Pancreatic cancer can be one of the most devastating forms of the progressive disease for patients in Florida, especially as it often develops before being detected. Research suggests that some drugs that are prescribed to treat high blood pressure can increase the chances of women developing this particularly deadly form of cancer. A large study of women after menopause found that those who had taken a short-acting calcium channel blocker (CCB) had a 66 percent higher risk of developing pancreatic cancer.
Women who had used short-acting CCBs for three or more years faced a doubled risk of developing pancreatic cancer. Study authors noted that no such increased risk was associated with other types of blood pressure drugs. Those drugs that could create the increased risk include short-acting nifedipine, nicardipine and diltiazem. At the same time that the risk of pancreatic cancer showed a notable increase, women's overall risk of developing it remained quite low. Only 1.6 percent of Americans, regardless of their medical history, will develop pancreatic cancer during their lives.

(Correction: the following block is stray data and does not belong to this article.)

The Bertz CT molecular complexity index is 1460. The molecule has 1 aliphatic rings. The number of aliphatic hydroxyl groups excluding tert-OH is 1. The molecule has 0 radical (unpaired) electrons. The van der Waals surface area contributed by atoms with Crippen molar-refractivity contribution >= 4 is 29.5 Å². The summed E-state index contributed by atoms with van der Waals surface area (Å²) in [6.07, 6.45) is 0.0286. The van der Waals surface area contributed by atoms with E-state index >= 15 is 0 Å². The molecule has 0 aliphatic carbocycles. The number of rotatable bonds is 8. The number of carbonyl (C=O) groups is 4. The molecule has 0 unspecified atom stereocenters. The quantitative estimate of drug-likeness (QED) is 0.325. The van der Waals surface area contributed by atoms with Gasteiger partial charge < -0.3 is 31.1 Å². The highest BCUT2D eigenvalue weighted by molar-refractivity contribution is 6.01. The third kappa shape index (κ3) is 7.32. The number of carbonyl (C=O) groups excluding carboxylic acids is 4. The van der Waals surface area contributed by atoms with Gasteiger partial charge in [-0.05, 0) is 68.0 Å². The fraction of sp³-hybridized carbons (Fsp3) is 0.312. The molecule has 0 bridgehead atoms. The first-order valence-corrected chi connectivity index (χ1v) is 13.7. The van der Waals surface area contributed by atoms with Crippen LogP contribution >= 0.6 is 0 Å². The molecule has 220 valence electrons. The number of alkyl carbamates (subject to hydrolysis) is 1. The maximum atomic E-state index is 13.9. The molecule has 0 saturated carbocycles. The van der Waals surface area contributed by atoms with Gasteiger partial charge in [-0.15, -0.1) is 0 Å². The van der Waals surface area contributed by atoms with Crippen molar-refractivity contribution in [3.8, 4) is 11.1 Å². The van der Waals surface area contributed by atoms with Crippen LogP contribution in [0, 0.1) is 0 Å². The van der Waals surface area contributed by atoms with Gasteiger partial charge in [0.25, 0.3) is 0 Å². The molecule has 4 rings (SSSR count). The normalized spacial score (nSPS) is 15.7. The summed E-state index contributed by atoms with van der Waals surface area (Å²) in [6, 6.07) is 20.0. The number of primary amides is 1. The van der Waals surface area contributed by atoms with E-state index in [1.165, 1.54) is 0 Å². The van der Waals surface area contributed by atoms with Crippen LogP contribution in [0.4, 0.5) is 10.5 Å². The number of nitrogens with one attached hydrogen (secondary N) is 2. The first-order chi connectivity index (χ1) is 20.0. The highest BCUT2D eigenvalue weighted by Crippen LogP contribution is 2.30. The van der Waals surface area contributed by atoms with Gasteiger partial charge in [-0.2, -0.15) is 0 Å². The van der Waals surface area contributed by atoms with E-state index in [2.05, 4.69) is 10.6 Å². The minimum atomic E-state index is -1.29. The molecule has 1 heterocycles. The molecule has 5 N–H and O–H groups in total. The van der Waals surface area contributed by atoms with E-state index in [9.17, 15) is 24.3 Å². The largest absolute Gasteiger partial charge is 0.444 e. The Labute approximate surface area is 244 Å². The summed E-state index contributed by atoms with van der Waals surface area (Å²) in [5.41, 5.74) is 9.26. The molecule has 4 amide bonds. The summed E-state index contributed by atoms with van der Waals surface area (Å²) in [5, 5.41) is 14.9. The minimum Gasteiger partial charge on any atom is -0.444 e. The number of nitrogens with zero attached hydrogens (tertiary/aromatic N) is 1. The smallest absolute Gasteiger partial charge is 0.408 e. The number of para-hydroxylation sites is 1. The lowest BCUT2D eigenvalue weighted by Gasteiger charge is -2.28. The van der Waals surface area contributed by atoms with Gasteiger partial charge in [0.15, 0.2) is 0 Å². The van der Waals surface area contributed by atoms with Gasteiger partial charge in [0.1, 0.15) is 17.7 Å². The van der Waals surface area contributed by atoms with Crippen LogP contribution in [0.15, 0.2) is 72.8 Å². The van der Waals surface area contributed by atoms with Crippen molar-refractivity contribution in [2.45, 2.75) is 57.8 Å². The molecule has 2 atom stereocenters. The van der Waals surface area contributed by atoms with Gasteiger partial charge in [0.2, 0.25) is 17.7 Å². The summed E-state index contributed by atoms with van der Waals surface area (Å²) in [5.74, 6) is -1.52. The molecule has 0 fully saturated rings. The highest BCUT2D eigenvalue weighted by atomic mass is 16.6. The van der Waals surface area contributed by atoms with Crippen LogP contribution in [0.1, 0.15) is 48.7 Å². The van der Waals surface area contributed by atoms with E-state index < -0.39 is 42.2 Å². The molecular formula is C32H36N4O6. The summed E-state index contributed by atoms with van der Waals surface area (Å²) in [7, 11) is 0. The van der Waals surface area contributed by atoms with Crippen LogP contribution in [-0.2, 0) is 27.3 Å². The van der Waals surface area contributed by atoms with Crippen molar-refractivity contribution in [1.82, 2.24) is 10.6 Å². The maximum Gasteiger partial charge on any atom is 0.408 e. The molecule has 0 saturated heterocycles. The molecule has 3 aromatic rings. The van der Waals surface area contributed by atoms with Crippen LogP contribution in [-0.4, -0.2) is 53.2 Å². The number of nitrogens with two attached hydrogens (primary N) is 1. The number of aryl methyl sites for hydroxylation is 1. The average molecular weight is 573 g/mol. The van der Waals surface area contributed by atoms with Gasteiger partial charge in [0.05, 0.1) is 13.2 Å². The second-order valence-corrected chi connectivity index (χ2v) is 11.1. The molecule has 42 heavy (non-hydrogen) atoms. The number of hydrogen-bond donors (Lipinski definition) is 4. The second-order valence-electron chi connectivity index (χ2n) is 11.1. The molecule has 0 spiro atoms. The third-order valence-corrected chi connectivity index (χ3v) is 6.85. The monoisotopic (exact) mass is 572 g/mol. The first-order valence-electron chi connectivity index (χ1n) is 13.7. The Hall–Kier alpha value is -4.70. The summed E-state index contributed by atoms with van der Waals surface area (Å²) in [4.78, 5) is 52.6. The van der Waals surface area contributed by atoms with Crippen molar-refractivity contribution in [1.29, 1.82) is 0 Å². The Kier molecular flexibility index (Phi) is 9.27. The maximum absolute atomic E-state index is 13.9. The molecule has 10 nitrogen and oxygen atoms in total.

On many occasions, women and men can react differently to various types of treatment and medication, and proper treatment for one sex can be physically damaging to the other. Study researchers noted that the results were unexpected; however, they said that this class of drugs were not highly effective for reducing blood pressure. This means that the women in the study may have been at higher risk due to their blood pressure never being adequately controlled.
The U.S. Food and Drug Administration had previously discouraged doctors from prescribing short-acting nifedipine, as it was linked to increased risks of stroke or heart attack. People who have developed pancreatic cancer or heart disease after being diagnosed with one of these drugs may wish to consult a medical malpractice attorney. A lawyer might be able to review their situation and provide advice about moving forward.